Your attendees will feel special with a customized badge, which gives them exclusive access to your special event, convention, trade show, festival, or concert.

Event attendees feel valued when provided with plastic badges or conference badges and more of an overall personalized experience. Custom badges grant access only to those given the badges, ensuring the safety and security of your special event, conference, fair, expo or corporate event.

MAGNETIC STRIPE CARDS & MAG SWIPE CARDS

UNDERSTANDING MAGNETIC STRIPE CARDS Magnetic stripes are found on the backs of credit and debit cards (among other examples). They can be encoded with all sorts of information that can be put to use in both sales and security applications.

Magstrip cards are also used in access control, such as in the use of key cards. Mag stripes come in two main varieties: high-coercivity (HiCo) and low-coercivity (LoCo).

HiCo magstrips are harder to erase and better for cards that need extra life or will be used frequently.

Low-coercivity magstrips require a lower amount of magnetic energy to record, reducing their cost.

Gift cards, loyalty cards, fundraising cards and membership cards typically utilize a LoCo magstrip. Any good magnetic stripe card reader will have the capability of reading either kind of magnetic stripe. WHAT IS MAGNETIC STRIP ENCODING?

When magnetic stripes are encoded, a unique serial number is stored on the stripe. The serial number is recognized by a POS system, so that access can be obtained to funds which are stored on the PS system.

HOW DOES IT ALL WORK? As an example, a customer purchases a gift card, which is swiped by the cashier to obtain the serial number stored on its magnetic stripe. This system allows for cashiers at your store to both deduct and add funds from the card.

Then the cashier enters that amount into the POS system. Subsequently, when the gift card is swiped, the system looks up the customers card balance by using the serial number stored on the magnetic stripe.

Sometimes a POS system cannot read a magnetic stripe.

For this reason, we recommend printing the same serial number directly onto the surface of the card. This is called a human-readable number.

WHAT DO I NEED TO KNOW IF I WANT MAGNETIC STRIPS ON MY CARDS? For proper functioning of your custom magnetic stripe, you must know the following: Your POS or lock system provider will be able to assist you in obtaining this information.

1. Does your POS/lock system require magnetic stripes to be HiCo or LoCo? Or, is either option okay?

2. There are three available 'tracks' or areas on your magnetic stripe.

Which track or tracks should be used to encode your serial numbers onto your cards? Additional information regarding supplied data specifications can be found on our data specifications page.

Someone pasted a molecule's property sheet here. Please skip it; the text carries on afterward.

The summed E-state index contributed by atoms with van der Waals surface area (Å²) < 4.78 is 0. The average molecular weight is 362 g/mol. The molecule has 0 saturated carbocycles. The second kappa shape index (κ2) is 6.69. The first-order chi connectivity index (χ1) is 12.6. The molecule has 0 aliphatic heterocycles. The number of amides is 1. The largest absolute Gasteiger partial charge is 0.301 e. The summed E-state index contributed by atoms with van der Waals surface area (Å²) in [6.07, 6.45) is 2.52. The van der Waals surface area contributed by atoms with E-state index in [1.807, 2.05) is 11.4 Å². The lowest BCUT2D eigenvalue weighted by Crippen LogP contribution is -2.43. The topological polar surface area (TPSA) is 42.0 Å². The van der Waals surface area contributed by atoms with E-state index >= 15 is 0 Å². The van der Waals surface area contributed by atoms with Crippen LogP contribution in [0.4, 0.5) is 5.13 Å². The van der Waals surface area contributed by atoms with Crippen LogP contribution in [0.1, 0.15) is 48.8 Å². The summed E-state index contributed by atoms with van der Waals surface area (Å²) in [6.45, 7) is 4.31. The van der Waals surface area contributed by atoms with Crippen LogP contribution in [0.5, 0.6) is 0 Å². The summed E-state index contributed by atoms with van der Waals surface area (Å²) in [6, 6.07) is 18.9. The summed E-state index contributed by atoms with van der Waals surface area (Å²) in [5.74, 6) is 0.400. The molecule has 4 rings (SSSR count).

3.       The two kinds of serial number formats are sequential and random. Which format is required by your POS or lock system? If random, are specific characters or a specific number of characters required? If possible, it’s best to obtain a random number file from your POS or lock system provider.

If your serial numbers are sequential, what number should we start with?

A magnetic stripe card is a type of card capable of storing data by modifying the magnetism of tiny iron-based magnetic particles on a band of magnetic material on the card.

The magnetic stripe, sometimes called swipe card or magstripe, is read by swiping past a magnetic reading head. A magnetic stripe card is one which contains data which has been stored on a strip composed of iron particles and loaded onto a plastic medium. Types of magnetic stripe cards include driver's licenses, credit cards, employee ID cards, gift cards, and public transit cards

The magnetic stripe on a credit card contains three tracks of data.

Each of these tracks is about 1/10 of an inch in width.

The first and second tracks in the magnetic stripe are encoded with information about the cardholder's account, including their credit card number, full name, the card's expiration date, and the country code.

There are 3 tracks on magnetic cards used for financial transactions.

These tracks are known as track 1, track 2 and track 3.

Track 3 is rarely used by major worldwide networks, such as Visa. Most of the time track 3 isn't physically present on the actual card.

Track 1: the cardholder name, account number (PAN), expiration date, bank ID (BIN), and several other numbers the issuing bank uses to validate the data received.

Track 2: all of the above except the cardholder name. Most credit card payment systems use Track 2 to process transactions.

What Is CVV?

The Card Verification Value (CVV) is a 3-digit number encoded on Visa credit and debit cards. The CVV is stored in the magnetic stripe or in the chip of a smart card.

A magnetic strip reader is a hardware device that reads information encoded in the magnetic strip on the back of the card or badge.

The writing process, which is called flux reversal, leads to a change in the magnetic field that is detected by the magnetic stripe reader. The Stripe on a Credit Card The strip on the back of a card is a magnetic strip, sometimes called a magstrip.